I Don't Care That I'm Suicidal Anymore, and I Wish Other People Didn't Either
If you experience suicidal thoughts, the following post could be potentially triggering. You can contact the Crisis Text Line by texting “START” to 741741.
I don’t care that I’m suicidal anymore.
This isn’t me waving a white flag, signaling to the world that I’m about to cave in a long and arduous battle between me and my suicidality and thus I’m writing my goodbyes. It’s the complete opposite. I’m at peace with my suicidality, because I know nothing is going to happen.
Let me backtrack:
I’ve been chronically suicidal, ranging from moderate to severe ranges of passive to active suicidality for the better part of the last decade. I’ve had moments where I’m happy I stayed alive and moments where I’m bitter and resentful toward myself for not following through with it prior in life. Every time I thought things were “getting better” and it was “worth it,” something else came along in life to prove the opposite. I fought the suicidal thoughts to the best of my ability, because “it isn’t normal to feel this way,” or so I’ve been told, but honestly? It was for me.
I tell people the reason I don’t see my attention-deficit/hyperactivity disorder (ADHD) as a disability (even though it is) is because it’s as natural to me as breathing. Sure, things can get tricky and the world doesn’t really accommodate it, but for me personally, it doesn’t disrupt my life or day to day in the way it does for a lot of people. I see suicidality in the same way.
Suicidality isn’t healthy or OK in a lot of ways because it’s a slippery slope. When thoughts go back and forth between passive and active, it’s easy for those thoughts to manifest in potentially negative and harmful actions, and for me, it has in the past once or twice, but I didn’t follow through for the same reasons I don’t know.
Most “normal” people don’t experience suicidal thoughts, but I do. They come to me with the same flippant tone as “I need to walk the dog,” or “I didn’t drink water today.” Passing fleeting thoughts that don’t interrupt or disrupt my daily life. I can speak to my suicidality and the fact that I can’t confidently say I’m happy to be alive while fully knowing I’m not going to, and never will, take actions to end it. Not because of some big milestone like marriage or a future family, but rather I’m just not going to do it. It’s one of those, “If I could, I would, but I can’t, so I won’t,” situations and not because of ability or resources available. Rather, I don’t want my dog to be alone and I have this thing happening in two years that I kinda need to stick around for. That, and I have a flight I already spent money on so I don’t want to waste money there. It’s more of a scheduling situation where I’m booked out for the next 15 to 16 years at least.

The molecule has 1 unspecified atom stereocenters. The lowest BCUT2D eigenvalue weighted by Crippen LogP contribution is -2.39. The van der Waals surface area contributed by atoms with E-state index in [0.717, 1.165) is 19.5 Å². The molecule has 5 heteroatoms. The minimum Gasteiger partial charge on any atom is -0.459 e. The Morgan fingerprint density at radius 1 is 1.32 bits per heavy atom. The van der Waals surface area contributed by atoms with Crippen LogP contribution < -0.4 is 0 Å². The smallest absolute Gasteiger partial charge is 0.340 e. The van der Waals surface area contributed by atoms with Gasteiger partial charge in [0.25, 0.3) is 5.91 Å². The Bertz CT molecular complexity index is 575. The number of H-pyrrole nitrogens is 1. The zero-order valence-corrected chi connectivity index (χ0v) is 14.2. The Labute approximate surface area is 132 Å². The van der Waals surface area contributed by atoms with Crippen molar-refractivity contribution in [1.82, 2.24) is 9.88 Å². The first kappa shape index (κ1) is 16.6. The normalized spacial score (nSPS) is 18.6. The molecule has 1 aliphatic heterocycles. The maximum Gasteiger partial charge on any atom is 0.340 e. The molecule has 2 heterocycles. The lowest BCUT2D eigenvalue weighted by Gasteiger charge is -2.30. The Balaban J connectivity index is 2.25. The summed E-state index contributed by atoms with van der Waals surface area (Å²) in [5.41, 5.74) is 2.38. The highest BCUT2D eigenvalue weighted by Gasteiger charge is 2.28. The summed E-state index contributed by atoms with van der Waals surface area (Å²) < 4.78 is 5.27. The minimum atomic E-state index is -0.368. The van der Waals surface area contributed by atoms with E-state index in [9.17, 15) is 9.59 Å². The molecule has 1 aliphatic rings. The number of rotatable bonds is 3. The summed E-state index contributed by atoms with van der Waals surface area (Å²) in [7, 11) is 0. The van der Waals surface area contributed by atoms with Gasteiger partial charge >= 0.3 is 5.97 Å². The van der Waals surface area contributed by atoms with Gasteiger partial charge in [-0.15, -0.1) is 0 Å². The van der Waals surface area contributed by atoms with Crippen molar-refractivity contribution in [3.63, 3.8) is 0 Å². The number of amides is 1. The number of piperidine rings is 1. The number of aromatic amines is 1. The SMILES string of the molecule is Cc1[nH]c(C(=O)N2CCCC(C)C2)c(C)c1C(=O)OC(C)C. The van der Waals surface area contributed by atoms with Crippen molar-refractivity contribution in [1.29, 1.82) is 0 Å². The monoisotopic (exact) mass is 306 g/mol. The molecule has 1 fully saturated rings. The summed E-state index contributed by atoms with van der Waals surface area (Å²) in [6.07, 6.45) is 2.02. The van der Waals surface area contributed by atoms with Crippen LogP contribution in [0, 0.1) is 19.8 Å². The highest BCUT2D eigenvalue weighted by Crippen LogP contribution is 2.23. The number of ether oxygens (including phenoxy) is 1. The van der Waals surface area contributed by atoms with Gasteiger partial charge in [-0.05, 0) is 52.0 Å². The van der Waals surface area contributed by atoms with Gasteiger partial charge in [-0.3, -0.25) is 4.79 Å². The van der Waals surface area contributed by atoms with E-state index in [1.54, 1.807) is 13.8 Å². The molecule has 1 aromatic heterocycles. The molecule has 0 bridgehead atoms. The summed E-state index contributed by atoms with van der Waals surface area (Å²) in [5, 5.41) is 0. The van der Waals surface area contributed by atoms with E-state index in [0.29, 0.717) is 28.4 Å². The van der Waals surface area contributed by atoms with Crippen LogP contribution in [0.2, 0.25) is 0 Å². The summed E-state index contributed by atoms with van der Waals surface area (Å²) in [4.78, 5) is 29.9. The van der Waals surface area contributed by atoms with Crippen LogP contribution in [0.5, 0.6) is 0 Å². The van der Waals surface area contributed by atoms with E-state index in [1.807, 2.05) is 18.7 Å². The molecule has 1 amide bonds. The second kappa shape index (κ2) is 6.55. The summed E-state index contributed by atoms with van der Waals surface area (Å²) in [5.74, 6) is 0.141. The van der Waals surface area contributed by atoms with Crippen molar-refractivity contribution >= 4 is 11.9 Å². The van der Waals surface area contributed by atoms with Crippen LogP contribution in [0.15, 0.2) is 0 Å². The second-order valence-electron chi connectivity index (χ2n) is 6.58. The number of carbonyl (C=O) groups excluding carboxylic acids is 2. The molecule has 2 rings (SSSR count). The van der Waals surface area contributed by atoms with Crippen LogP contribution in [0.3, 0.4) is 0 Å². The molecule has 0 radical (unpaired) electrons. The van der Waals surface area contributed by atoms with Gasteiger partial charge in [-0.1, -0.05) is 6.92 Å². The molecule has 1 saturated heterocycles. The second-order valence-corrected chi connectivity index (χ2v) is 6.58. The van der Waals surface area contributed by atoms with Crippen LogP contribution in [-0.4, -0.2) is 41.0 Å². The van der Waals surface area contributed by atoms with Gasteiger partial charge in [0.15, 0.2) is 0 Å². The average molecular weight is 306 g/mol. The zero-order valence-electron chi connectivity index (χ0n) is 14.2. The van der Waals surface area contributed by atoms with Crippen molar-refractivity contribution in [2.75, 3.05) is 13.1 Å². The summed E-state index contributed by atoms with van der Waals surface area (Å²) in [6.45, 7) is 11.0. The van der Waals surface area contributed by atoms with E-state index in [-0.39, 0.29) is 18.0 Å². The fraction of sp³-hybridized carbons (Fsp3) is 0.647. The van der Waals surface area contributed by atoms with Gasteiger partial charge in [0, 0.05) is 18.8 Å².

People try to talk to me about my suicidal thoughts like it’s a problem, or something I should be concerned about, and once upon a time I was, but then I stopped fighting it. I stopped caring that I was suicidal. Fighting it only made it worse whereas leaning into the thoughts helped me actually navigate them and all the other associated feelings of loneliness, grief, and despair. Accepting my suicidality and its incessant and pervasive nature, made me able to function alongside it. Like Eddie Brock and Venom or Banner and The Hulk, my suicidality is a part of me that the more I work with it versus against it, the more I’m able to actually live my life (even if I don’t want to).
So yes, I’m suicidal. I’m always suicidal. There isn’t a single day where I’m not suicidal, but I’m at peace with it and I know I’m going to stick around for a long time (sadly). All that being said, knowing I live this way, I keep myself safe to the best of my ability keeping anything I could or would use way out of my reach (because with ADHD I’m nine out of 10 times less likely to try if there’s a barrier in my way even if it’s small). I’m self-aware, but I’m safe. Isn’t that what counts?
If my suicidality isn’t a problem for me, nor does it impact my quality of life in the same way that depression does, then why spend so much energy fighting against it?
I’ve accepted it, and I just wish other people would, too.
Getty image by MoMo Productions